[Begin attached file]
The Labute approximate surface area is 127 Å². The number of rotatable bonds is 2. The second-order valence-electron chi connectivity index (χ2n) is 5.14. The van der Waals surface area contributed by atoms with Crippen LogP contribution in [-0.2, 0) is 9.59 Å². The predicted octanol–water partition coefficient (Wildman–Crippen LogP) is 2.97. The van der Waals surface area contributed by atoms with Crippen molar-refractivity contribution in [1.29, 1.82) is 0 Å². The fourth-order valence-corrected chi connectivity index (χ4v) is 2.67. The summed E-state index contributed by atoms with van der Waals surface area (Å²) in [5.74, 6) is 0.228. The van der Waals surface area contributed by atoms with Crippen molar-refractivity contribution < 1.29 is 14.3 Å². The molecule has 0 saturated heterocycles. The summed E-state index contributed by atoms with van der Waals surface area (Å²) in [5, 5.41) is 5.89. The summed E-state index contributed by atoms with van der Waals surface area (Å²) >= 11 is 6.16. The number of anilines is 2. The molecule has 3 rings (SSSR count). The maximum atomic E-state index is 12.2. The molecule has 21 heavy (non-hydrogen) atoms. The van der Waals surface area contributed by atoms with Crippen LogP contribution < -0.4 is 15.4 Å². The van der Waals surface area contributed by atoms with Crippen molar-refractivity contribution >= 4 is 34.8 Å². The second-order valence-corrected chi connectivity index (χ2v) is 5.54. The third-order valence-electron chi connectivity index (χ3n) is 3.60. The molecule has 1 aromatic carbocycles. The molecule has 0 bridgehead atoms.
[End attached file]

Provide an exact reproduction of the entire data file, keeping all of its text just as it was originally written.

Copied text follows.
The Labute approximate surface area is 127 Å². The number of rotatable bonds is 2. The second-order valence-electron chi connectivity index (χ2n) is 5.14. The van der Waals surface area contributed by atoms with Crippen LogP contribution in [-0.2, 0) is 9.59 Å². The predicted octanol–water partition coefficient (Wildman–Crippen LogP) is 2.97. The van der Waals surface area contributed by atoms with Crippen molar-refractivity contribution in [1.29, 1.82) is 0 Å². The fourth-order valence-corrected chi connectivity index (χ4v) is 2.67. The summed E-state index contributed by atoms with van der Waals surface area (Å²) in [5.74, 6) is 0.228. The van der Waals surface area contributed by atoms with Crippen molar-refractivity contribution < 1.29 is 14.3 Å². The molecule has 0 saturated heterocycles. The summed E-state index contributed by atoms with van der Waals surface area (Å²) in [5, 5.41) is 5.89. The summed E-state index contributed by atoms with van der Waals surface area (Å²) >= 11 is 6.16. The number of anilines is 2. The molecule has 3 rings (SSSR count). The maximum atomic E-state index is 12.2. The molecule has 21 heavy (non-hydrogen) atoms. The van der Waals surface area contributed by atoms with Crippen LogP contribution < -0.4 is 15.4 Å². The van der Waals surface area contributed by atoms with Crippen molar-refractivity contribution >= 4 is 34.8 Å². The second-order valence-corrected chi connectivity index (χ2v) is 5.54. The third-order valence-electron chi connectivity index (χ3n) is 3.60. The molecule has 1 aromatic carbocycles. The molecule has 0 bridgehead atoms.